The Carboniferous, rift–related tholeiitic dikes in the Xatacatlán area may be correlated with within–plate, rift–related tholeiitic pillow basalts interbedded with clastic metasedimentary rocks (Coatlaco unit) in the western part of the Acatlán Complex, which have yielded a 357 ± 35 Ma detrital zircon age (Grodzicki et al., 2008). Deposition of the Salada and Coatlaco units was also contemporaneous with deposition of the Patlanoaya Group, which, in turn, was synchronous with exhumation and deformation of high–pressure rocks (Ramos–Arias et al., 2008), and the earliest deformation of the Salada unit (Morales–Gámez et al., in press). This deformation has been related to extrusion of the high–pressure rocks into the upper plate above an active subduction zone (Keppie et al., 2008a).

Talavera–Mendoza et al. (2005) and Vega–Granillo et al. (2007) place the Mixteca terrane in the collisional suture zone between southern Laurentia and Gondwana (Figure 9a). That this collision had already taken place by the Mississippian is suggested by the presence of shallow water Mid–Continent (USA) fauna in the Santiago Formation that lies above the ~1 Ga Oaxacan Complex in the adjacent Oaxaquia terrane (Navarro–Santillan et al., 2002). Although the presence of Carboniferous, within–plate, rift–related tholeiites could be explained by gravitational collapse of a collisional orogen, it is inconsistent with paleomagnetic data, which indicate that, in the Permian, the Mixteca terrane lay roughly at its present position relative to Laurentia (Alva–Valdivia et al., 2002). The latter position places the Mixteca terrane on the Pacific margin of Pangea (Figure 9b). On the other hand, Carboniferous rift–related tholeiites synchronous with deformation, and extrusion of high–pressure rocks in an active margin setting, is more consistent with a location along the western margin of Pangea, well south of the Laurentia–Gondwana suture zone (Figure 9b) (Elias–Herrera and Ortega–Gutiérrez, 2002; Keppie et al., 2008a).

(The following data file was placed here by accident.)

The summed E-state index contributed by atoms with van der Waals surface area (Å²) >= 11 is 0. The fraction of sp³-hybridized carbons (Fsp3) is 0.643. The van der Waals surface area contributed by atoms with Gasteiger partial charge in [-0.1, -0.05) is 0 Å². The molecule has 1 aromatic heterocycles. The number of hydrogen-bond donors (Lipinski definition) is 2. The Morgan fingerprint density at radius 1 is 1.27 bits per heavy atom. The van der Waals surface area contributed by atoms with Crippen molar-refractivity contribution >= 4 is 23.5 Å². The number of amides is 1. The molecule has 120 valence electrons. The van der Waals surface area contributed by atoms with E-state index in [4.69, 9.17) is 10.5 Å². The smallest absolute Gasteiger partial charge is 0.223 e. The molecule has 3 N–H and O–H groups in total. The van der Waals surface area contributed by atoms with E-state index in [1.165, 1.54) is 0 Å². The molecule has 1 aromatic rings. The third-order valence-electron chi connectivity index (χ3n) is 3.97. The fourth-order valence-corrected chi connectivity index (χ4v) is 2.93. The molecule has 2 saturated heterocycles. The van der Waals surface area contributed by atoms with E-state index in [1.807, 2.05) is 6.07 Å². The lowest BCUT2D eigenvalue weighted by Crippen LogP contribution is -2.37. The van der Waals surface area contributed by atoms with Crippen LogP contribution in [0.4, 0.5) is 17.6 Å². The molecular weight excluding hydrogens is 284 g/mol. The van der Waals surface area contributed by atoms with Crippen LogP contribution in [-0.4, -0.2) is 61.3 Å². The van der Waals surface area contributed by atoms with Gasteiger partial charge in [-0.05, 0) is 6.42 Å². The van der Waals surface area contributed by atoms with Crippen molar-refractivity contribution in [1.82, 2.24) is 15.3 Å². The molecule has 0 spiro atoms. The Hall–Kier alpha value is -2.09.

ACKNOWLEDGMENTS

We would like to acknowledge a PAPIIT grant (IN100108–3) and a CONACyT grant (CB–2005–1: 24894) to JDK and a NSERC discovery grant to JDS that facilitated the fieldwork and chemical analyses. CONACyT contributed to studies for MMG. We are grateful to Dr. J.B. Murphy for detailed reviews that have allowed for improvement of the manuscript.